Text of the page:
Families can hold facilities accountable

Minnesotans looking to hold senior homes accountable for abuse and neglect won a legal victory after a district judge threw out a forced arbitration clause that would have prohibited a family from suing in court. Anoka County Judge Sean Gibbs upheld the right of a family to sue an assisted-living facility over the death of an 89-year-old man, Gerald Seeger, who died of complications related to a common hernia. The facility, Lighthouse of Columbia Heights, had argued in court that, despite the man’s death, the family had forfeited the right to a jury trial by signing an arbitration agreement at the time of his admission.

The decision is among the first of its kind in Minnesota. “This is not just a victory for me, but it’s a victory for everyone who has ever felt silenced by these agreements,” said Joan Maurer, Seeger’s daughter, who filed a wrongful-death lawsuit against Lighthouse after state health investigators found the facility failed to provide timely medical care. “This shows that they can’t just shove me into a room with an arbitrator, where one person decides the value of my father’s life in secret.”

In his ruling, the judge stopped short of making a broad pronouncement against arbitration provisions in senior home contracts, saying the terms of the contract were reasonable, while rejecting it for procedural reasons.

“The judge’s determination … generally supports Lighthouse of Columbia Heights’ view that arbitration benefits both parties in dispute resolution by avoiding costly and lengthy court cases,” said Doug Anderson, a spokesman for New Perspective Senior Living, the Eden Prairie-based parent of Lighthouse. Source: Star Tribune


Court decides group homes may be liable for injuries

Michael Sorenson sustained burns over 35 percent of his body four years ago, after another resident poured a pot of boiling water over him. He was living in a Bloomington group home operated by Options Residential Inc.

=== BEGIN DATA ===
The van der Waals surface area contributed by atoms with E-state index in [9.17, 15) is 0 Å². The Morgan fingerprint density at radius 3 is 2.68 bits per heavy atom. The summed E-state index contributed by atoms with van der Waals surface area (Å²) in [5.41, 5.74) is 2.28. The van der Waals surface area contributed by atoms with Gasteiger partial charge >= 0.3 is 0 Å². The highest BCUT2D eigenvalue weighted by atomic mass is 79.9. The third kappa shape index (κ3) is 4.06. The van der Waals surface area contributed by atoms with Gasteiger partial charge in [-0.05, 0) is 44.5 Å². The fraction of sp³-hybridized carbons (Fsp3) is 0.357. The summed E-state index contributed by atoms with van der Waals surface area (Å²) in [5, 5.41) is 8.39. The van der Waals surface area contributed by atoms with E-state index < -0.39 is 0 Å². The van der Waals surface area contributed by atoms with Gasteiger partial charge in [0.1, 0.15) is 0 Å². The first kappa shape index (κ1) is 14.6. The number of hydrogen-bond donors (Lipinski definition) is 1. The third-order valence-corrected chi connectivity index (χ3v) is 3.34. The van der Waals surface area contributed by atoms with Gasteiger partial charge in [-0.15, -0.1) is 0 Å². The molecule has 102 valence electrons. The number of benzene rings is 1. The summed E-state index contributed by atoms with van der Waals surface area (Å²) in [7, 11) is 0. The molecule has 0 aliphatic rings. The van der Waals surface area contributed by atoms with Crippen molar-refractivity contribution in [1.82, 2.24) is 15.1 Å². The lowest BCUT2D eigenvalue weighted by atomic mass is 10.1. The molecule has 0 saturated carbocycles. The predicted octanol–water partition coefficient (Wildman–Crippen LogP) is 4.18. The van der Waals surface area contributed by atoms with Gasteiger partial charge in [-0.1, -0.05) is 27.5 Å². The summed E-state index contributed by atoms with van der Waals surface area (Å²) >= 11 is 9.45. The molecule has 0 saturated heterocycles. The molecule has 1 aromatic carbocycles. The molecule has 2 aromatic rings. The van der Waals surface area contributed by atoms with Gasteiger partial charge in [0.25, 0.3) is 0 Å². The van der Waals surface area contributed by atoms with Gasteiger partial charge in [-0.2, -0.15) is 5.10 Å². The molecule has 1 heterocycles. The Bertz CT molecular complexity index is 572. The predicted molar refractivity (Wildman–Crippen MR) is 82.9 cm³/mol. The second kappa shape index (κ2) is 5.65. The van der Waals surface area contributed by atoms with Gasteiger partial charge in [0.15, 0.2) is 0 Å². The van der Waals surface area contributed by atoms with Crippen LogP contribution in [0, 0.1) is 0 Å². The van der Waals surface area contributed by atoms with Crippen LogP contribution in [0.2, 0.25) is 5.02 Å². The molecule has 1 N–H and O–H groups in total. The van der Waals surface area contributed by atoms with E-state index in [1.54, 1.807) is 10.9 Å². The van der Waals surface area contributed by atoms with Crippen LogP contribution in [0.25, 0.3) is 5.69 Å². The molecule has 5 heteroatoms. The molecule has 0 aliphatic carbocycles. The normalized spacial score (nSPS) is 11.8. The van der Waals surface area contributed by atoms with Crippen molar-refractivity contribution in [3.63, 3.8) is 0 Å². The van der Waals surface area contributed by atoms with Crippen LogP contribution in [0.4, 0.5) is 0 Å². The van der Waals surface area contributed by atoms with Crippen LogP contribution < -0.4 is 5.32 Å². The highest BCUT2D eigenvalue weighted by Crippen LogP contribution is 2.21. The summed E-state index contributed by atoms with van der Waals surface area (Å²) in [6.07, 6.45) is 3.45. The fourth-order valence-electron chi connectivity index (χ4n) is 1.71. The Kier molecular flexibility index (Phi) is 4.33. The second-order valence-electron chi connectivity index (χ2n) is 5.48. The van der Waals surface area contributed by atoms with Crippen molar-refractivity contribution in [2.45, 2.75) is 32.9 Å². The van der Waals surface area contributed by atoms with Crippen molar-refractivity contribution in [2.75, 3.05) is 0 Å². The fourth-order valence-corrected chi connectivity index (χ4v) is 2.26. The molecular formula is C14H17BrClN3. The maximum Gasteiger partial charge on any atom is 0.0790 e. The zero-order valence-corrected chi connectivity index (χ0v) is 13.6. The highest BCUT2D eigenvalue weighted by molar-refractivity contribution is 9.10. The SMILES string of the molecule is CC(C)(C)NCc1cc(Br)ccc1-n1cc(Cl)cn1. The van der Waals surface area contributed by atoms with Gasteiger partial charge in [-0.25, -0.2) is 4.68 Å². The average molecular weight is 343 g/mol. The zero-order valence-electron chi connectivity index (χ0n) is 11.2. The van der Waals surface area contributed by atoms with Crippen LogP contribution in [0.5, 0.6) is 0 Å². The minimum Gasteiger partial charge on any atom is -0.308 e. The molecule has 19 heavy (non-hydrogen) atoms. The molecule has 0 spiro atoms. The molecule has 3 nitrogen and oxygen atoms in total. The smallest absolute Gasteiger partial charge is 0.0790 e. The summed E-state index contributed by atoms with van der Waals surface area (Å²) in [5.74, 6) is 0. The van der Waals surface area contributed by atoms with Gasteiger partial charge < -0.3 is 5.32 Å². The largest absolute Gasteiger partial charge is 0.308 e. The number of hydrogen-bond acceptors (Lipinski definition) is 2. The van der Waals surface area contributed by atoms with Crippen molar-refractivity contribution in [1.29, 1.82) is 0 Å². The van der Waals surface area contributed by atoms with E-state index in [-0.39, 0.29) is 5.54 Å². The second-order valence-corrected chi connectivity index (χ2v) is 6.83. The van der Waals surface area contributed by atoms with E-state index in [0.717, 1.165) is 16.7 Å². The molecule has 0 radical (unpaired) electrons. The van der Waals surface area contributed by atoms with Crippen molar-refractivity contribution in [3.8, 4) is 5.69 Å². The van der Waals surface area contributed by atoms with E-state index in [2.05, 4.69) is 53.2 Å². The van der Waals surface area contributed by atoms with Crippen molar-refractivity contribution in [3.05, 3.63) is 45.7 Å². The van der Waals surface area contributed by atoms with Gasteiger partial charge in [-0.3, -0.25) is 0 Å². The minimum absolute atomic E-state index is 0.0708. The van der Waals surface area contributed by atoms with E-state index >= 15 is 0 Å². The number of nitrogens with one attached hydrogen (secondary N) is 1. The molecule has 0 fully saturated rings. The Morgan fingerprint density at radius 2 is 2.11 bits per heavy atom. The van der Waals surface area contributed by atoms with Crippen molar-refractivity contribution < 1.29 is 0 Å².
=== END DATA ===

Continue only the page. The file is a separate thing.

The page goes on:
In April the Minnesota Court of Appeals ruled that the group home operator cannot claim legal immunity under a 1967 state law, and shield itself from more than $1 million in potential civil damages. An appeal panel decided that Sorenson can sue Burnsville-based Options Residential Inc. of Burnsville, for damages from injuries he suffered when a roommate with a history of aggression burned him so badly that he was hospitalized for two months. He then had to move into a nursing home.

The 1967 statute, known as the Minnesota Commitment and Treatment Act (CTA), established procedural safeguards and rights for people being committed by the courts as mentally ill. But part of the law also gave facilities protections against civil or criminal liability when they made a “good faith” effort to provide care to committed individuals.

About 14,000 Minnesotans live in four-bed group homes across the state. In many of these homes, people with physical and developmental disabilities live in close quarters with people with severe mental illnesses.

“This means the least among us will have the right to a legal remedy if they are harmed in a group home,” said Donald McNeil, a Bloomington attorney who represents Sorenson. “And no provider should be allowed to hide behind an immunity defense to avoid accountability.”

One likely consequence of the ruling is that group homes and other residential providers will be more reluctant to admit individuals with serious and persistent mental illnesses, knowing they can be held liable for misconduct, said Roberta Opheim, state ombudsman for mental health and developmental disabilities. This could make it tougher for people to find housing at a time when many of the state’s 3,500 group homes are struggling with staffing shortages and a lack of capacity.

The Minnesota Department of Human Services investigated the incident and found the facility was responsible for neglect. Source: Star Tribune